At one point, while looking out and over the rice paddy dike, I found myself lying next to a grenadier. These guys got to carry a fun weapon, the M79 Grenade Launcher.  The Grenade Launcher looked like a sawed-off shotgun with a huge barrel.  Like some shotguns, it was a shoulder fired, break open, breach loaded, single shot weapon that was solely dedicated to shooting the 40mm grenade. Our grenadiers could coax 400 meters out of the grenade's trajectory and they were very accurate up to 200 meters.  But before exploring additional particulars and subtleties of the Grenade Launcher, which beat the hell out of the 30-meter distance in which I could toss my hand held / hand thrown grenades, I would like to give you an overview of the hand grenades which we carried.

Gene Harvey - Pg 5H

       The hand tossed M61 time-delay fragmentation anti-personnel grenade could cause casualties up to a 15-meter radius, but as I mentioned, went only as far as one could throw. I had learned, as a freshman in high school, that I had what could be generously referred to as only a modest throwing arm. I could never be a good baseball pitcher (or fielder for that matter), so I joined the track and basketball teams instead.  Although, it did seem to me that the trained method of grenade tossing was more like a basketball shot… which worked best if there was a nice high arc dropping into the basket from above. Therefore, we were trained not to throw an elbow first fastball over home base laterally as if from a pitcher to a catcher, but rather to swing the thing from behind in a kind of overhead straight-armed half circle, then letting go at the peak of the swing. In other words, we weren't supposed to go for the strike; there was no batter here and if it was intended to blow up somebody, it might be better if he didn't especially see it coming.


       I did not like the idea, after pulling the pin, the grenade would become armed just by releasing the safety lever. Of course, you were supposed to release the safety lever at the top of your swing, as you freed the grenade from your grip.  You hoped that you would get a full toss and didn't just drop it in front of you, or perhaps bounce it back into yourself by accidentally throwing it against some bamboo bush or some other jungle obstruction, etc.

       Then there was that whole 3-second delay thing: Time-delay grenades have some significant disadvantages; in some fuses, the delay time could vary from two to six seconds. But, there was a bigger problem in that they might give the enemy an opportunity to pick it up and throw it back at you before it explodes. Anyway, I'd seen it happen in the war movies; I really didn't know if this was possible in real life, but I still did not warm up to the point of ever really liking this weapon.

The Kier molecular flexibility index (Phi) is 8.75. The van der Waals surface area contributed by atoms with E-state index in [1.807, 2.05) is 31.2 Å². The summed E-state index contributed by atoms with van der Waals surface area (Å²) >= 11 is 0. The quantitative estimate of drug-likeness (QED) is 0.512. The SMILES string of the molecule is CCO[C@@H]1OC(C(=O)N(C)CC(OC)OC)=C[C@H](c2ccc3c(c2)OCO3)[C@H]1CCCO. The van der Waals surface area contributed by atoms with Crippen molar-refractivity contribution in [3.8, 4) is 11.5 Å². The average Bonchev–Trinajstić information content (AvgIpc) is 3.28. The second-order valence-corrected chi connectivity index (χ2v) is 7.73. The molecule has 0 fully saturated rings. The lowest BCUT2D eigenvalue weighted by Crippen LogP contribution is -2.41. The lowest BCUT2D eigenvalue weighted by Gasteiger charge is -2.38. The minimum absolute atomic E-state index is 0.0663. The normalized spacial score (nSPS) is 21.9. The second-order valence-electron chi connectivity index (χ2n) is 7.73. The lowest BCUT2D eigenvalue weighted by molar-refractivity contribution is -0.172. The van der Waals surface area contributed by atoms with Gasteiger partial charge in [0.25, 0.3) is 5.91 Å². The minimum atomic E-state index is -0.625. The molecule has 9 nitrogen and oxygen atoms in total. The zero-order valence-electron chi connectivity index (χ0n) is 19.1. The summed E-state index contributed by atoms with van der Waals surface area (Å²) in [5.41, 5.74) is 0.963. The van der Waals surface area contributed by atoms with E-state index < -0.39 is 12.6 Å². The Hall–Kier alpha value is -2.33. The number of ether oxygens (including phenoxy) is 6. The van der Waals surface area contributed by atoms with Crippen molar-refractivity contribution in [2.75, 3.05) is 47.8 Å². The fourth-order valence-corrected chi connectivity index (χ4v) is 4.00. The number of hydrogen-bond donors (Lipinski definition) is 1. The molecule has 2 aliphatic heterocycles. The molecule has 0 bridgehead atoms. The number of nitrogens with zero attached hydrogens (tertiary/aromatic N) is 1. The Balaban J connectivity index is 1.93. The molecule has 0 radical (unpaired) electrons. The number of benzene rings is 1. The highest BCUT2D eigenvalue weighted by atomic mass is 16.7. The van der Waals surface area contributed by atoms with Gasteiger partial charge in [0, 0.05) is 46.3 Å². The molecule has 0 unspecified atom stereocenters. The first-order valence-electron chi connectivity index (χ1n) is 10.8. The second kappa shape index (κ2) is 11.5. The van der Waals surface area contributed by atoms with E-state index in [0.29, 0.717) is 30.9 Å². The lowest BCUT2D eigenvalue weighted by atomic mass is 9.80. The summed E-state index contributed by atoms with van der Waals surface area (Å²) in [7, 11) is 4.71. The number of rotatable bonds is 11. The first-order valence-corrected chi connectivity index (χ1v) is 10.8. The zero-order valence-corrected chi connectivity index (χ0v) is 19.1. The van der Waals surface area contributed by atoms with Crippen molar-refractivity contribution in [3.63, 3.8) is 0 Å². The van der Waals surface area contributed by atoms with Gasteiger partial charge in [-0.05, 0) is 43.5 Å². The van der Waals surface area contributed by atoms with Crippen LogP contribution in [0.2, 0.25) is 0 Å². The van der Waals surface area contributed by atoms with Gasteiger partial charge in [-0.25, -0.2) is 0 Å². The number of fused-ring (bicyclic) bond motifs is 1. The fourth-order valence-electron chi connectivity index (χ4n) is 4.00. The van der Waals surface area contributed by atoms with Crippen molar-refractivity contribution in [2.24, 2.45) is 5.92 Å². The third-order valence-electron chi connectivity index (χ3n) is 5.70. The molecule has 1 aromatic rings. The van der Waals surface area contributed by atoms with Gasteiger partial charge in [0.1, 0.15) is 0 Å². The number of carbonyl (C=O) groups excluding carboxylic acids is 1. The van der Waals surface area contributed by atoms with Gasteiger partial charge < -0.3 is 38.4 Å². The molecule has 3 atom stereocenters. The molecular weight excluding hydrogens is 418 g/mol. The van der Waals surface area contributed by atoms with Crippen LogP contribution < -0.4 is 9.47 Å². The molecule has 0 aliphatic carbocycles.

However, I had a better reason for not liking these grenades... I had always feared that some jungle growth along some narrow jungle trail would someday reach out and snag the safety pin out of the grenade without me knowing.  Also, while never a design intent, grenade safety levers had long been used as a convenient carrying hook, hung over our web (equipment) belt.  I likened the web belt to be a little like Batman's utility belt, except, I knew that Batman had no actual superpowers and would not be amused should a grenade explode while still hooked to his belt. Additionally, I also knew that I sure as hell did not possess any superpowers either (with the possible exception of my steel helmet, flak jacket and an apparent ability to generate a tremendous amount of good luck). Overall, though, the safety pins were secured pretty tightly, and so you needed to make a pretty good effort to pull it out of the grenade. I had seen the WWII movies of some GI yanking out the safety pin with his gritted teeth. I expected that if I had tried this, I would surely end up with broken teeth.

       Still, these grenades had a good side as anyone who has ever seen one used in a war movie would understand.  They would blow up the enemy. Most of the time, in Vietnam however, they were often merely used to blow up a cache of rice or other parts of any hidden VC jungle camp which we would occasionally run across during a patrol.  Despite the fear of a surprise detonation, I always carried at least two grenades with me.

- Continued on Page 6 -